Hypoplastic left heart syndrome (HLHS) constricts blood flow into the left ventricle of a baby’s developing heart, leaving infants with one pumping chamber, many risky surgeries and a lifetime of limitations. So when Jennifer and Henry Miller’s baby was diagnosed prenatally with a condition that would lead to HLHS, they contacted Wayne Tworetzky, director of the Fetal Cardiology Program. Tworetzky proposed a daring solution: correct the defect in utero. On November 21, 2001, Jack Miller was born with a healthy heart. His was the first successful fetal correction of HLHS. Jack is now a high school junior who surfs and plays baseball, just like any other kid.
Fetal imaging may soon help cardiologists identify patients at risk for an all too common complication of congenital heart disease: learning and developmental difficulties. The hospital’s fetal heart team has joined forces with neuroradiologist Ellen Grant to develop imaging techniques that reveal when the brain, as well as the heart, is developing abnormally. Early studies have detected slower brain growth and irregular brain folding in fetuses with congenital heart disease compared to normal, establishing the potential for this method. The goal is a future in which genetics and imaging guide prenatal treatment.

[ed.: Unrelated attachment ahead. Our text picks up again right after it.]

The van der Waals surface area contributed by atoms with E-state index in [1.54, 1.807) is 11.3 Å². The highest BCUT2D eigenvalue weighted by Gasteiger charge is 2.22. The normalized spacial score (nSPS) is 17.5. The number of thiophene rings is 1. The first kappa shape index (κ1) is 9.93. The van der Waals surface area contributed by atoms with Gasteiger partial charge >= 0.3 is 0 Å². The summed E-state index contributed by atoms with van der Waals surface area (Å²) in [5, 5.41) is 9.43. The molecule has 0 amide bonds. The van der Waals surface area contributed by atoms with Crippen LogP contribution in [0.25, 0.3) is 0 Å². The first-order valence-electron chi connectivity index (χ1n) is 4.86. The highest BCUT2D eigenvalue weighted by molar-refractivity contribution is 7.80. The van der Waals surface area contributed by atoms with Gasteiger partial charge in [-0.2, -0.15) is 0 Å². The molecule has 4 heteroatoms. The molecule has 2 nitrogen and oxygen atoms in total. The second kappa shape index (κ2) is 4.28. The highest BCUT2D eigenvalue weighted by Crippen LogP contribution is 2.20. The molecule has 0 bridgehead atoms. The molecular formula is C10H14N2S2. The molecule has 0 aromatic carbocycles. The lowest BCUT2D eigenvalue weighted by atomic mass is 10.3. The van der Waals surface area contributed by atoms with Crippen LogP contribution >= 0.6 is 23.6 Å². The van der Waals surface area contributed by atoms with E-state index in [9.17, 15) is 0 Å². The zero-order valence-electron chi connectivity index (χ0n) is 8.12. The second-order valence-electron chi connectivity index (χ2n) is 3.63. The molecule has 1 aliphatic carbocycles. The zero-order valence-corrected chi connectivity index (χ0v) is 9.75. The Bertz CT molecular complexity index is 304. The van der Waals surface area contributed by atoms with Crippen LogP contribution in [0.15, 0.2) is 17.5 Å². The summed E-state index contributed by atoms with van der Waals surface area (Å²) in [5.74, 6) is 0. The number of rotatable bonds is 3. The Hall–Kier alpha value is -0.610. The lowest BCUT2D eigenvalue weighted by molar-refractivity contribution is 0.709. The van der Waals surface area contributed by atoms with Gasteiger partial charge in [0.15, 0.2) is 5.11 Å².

In the United States, hydrocephalus (“water” on the brain) is easily treated with a shunt that diverts the excess fluid from the brain to the abdomen. But in rural Africa, where hydrocephalus is much more common, shunting is not a viable option because it requires too much follow-up care and medical facilities are scarce. But if left untreated, hydrocephalus can be fatal. While working in Uganda, neurosurgeon Benjamin Warf devised a life-saving shuntless solution. He has since brought the procedure, called ETV/CPC, back to Boston, where he continues to see positive results.
Benjamin Warf and neuroimaging expert Ellen Grant have brought a powerful brain-imaging technology called near-infrared spectroscopy (NIRS) to the bedsides of Ugandan hydrocephalus patients. Their goal is to determine why some patients benefit from treatment while others don’t and to develop a brain imaging profile that can both predict whether a child is likely to respond and monitor progress.
The first U.S. clinic for transgender youth, the Gender Management Service (GeMS), was started at Boston Children’s in 2007 by endocrinologist Norman Spack and urologist David Diamond. GeMS is modeled after a Dutch program, providing counseling and resources in the years before medical intervention is appropriate, along with psychological support and a stepwise approach to medical treatment.
Fast forward: The final stage of gender affirmation
Zack Hogle had his gender affirmation surgery in 2018 at Boston Children’s Center for Gender Surgery. It was the first phalloplasty performed at a U.S. pediatric hospital, and gave Zack the chance to finally become his complete self.